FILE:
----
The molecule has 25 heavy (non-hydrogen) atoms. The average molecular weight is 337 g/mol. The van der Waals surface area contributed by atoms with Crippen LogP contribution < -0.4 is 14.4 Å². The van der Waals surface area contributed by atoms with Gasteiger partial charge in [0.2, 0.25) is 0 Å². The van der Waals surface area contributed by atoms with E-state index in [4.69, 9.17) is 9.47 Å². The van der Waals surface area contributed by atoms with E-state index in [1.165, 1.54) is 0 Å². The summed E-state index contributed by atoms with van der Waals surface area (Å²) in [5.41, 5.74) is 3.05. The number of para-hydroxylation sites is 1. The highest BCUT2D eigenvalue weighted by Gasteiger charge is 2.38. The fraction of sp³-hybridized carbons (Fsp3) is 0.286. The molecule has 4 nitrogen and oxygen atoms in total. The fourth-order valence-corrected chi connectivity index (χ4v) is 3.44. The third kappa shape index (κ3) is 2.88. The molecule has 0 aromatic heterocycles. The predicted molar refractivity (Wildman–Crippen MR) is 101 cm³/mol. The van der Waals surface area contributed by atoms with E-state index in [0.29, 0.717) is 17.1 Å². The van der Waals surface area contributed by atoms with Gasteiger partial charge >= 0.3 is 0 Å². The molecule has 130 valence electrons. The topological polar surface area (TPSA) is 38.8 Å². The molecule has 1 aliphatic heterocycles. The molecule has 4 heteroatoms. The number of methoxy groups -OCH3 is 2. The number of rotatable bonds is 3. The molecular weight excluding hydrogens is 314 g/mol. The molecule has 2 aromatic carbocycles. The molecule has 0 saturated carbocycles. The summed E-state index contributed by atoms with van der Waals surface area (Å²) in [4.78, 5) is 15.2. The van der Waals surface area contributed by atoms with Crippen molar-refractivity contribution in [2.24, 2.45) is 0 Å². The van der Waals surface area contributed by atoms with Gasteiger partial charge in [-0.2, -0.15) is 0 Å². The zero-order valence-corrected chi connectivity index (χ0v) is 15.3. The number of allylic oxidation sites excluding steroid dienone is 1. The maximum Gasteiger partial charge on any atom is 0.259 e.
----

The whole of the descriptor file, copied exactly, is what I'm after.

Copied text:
The molecule has 25 heavy (non-hydrogen) atoms. The average molecular weight is 337 g/mol. The van der Waals surface area contributed by atoms with Crippen LogP contribution < -0.4 is 14.4 Å². The van der Waals surface area contributed by atoms with Gasteiger partial charge in [0.2, 0.25) is 0 Å². The van der Waals surface area contributed by atoms with E-state index in [4.69, 9.17) is 9.47 Å². The van der Waals surface area contributed by atoms with E-state index in [1.165, 1.54) is 0 Å². The summed E-state index contributed by atoms with van der Waals surface area (Å²) in [5.41, 5.74) is 3.05. The number of para-hydroxylation sites is 1. The highest BCUT2D eigenvalue weighted by Gasteiger charge is 2.38. The fraction of sp³-hybridized carbons (Fsp3) is 0.286. The molecule has 4 nitrogen and oxygen atoms in total. The fourth-order valence-corrected chi connectivity index (χ4v) is 3.44. The third kappa shape index (κ3) is 2.88. The molecule has 0 aromatic heterocycles. The predicted molar refractivity (Wildman–Crippen MR) is 101 cm³/mol. The van der Waals surface area contributed by atoms with E-state index in [0.29, 0.717) is 17.1 Å². The van der Waals surface area contributed by atoms with Gasteiger partial charge >= 0.3 is 0 Å². The molecule has 130 valence electrons. The topological polar surface area (TPSA) is 38.8 Å². The molecule has 1 aliphatic heterocycles. The molecule has 4 heteroatoms. The number of methoxy groups -OCH3 is 2. The number of rotatable bonds is 3. The molecular weight excluding hydrogens is 314 g/mol. The molecule has 2 aromatic carbocycles. The molecule has 0 saturated carbocycles. The summed E-state index contributed by atoms with van der Waals surface area (Å²) in [4.78, 5) is 15.2. The van der Waals surface area contributed by atoms with Crippen molar-refractivity contribution in [2.24, 2.45) is 0 Å². The van der Waals surface area contributed by atoms with Gasteiger partial charge in [-0.2, -0.15) is 0 Å². The zero-order valence-corrected chi connectivity index (χ0v) is 15.3. The number of allylic oxidation sites excluding steroid dienone is 1. The maximum Gasteiger partial charge on any atom is 0.259 e.